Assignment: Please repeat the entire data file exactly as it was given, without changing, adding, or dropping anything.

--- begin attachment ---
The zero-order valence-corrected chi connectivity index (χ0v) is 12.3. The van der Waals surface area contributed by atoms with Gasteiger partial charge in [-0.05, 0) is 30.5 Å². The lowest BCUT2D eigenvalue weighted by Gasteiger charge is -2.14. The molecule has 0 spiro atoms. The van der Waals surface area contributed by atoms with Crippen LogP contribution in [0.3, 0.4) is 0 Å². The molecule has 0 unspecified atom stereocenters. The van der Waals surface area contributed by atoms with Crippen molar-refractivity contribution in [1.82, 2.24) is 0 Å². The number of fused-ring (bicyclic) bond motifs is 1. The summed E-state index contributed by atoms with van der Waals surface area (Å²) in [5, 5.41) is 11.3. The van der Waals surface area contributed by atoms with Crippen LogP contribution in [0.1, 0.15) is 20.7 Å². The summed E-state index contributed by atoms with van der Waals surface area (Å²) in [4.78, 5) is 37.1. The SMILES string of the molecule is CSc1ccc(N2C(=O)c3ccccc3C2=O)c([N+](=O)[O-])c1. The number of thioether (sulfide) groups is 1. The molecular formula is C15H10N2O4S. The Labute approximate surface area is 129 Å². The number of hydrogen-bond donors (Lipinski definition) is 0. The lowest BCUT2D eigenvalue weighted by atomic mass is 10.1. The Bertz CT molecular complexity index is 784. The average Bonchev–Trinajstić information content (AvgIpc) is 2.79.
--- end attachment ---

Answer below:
The zero-order valence-corrected chi connectivity index (χ0v) is 12.3. The van der Waals surface area contributed by atoms with Gasteiger partial charge in [-0.05, 0) is 30.5 Å². The lowest BCUT2D eigenvalue weighted by Gasteiger charge is -2.14. The molecule has 0 spiro atoms. The van der Waals surface area contributed by atoms with Crippen LogP contribution in [0.3, 0.4) is 0 Å². The molecule has 0 unspecified atom stereocenters. The van der Waals surface area contributed by atoms with Crippen molar-refractivity contribution in [1.82, 2.24) is 0 Å². The number of fused-ring (bicyclic) bond motifs is 1. The summed E-state index contributed by atoms with van der Waals surface area (Å²) in [5, 5.41) is 11.3. The van der Waals surface area contributed by atoms with Crippen LogP contribution in [0.1, 0.15) is 20.7 Å². The summed E-state index contributed by atoms with van der Waals surface area (Å²) in [4.78, 5) is 37.1. The SMILES string of the molecule is CSc1ccc(N2C(=O)c3ccccc3C2=O)c([N+](=O)[O-])c1. The number of thioether (sulfide) groups is 1. The molecular formula is C15H10N2O4S. The Labute approximate surface area is 129 Å². The number of hydrogen-bond donors (Lipinski definition) is 0. The lowest BCUT2D eigenvalue weighted by atomic mass is 10.1. The Bertz CT molecular complexity index is 784. The average Bonchev–Trinajstić information content (AvgIpc) is 2.79.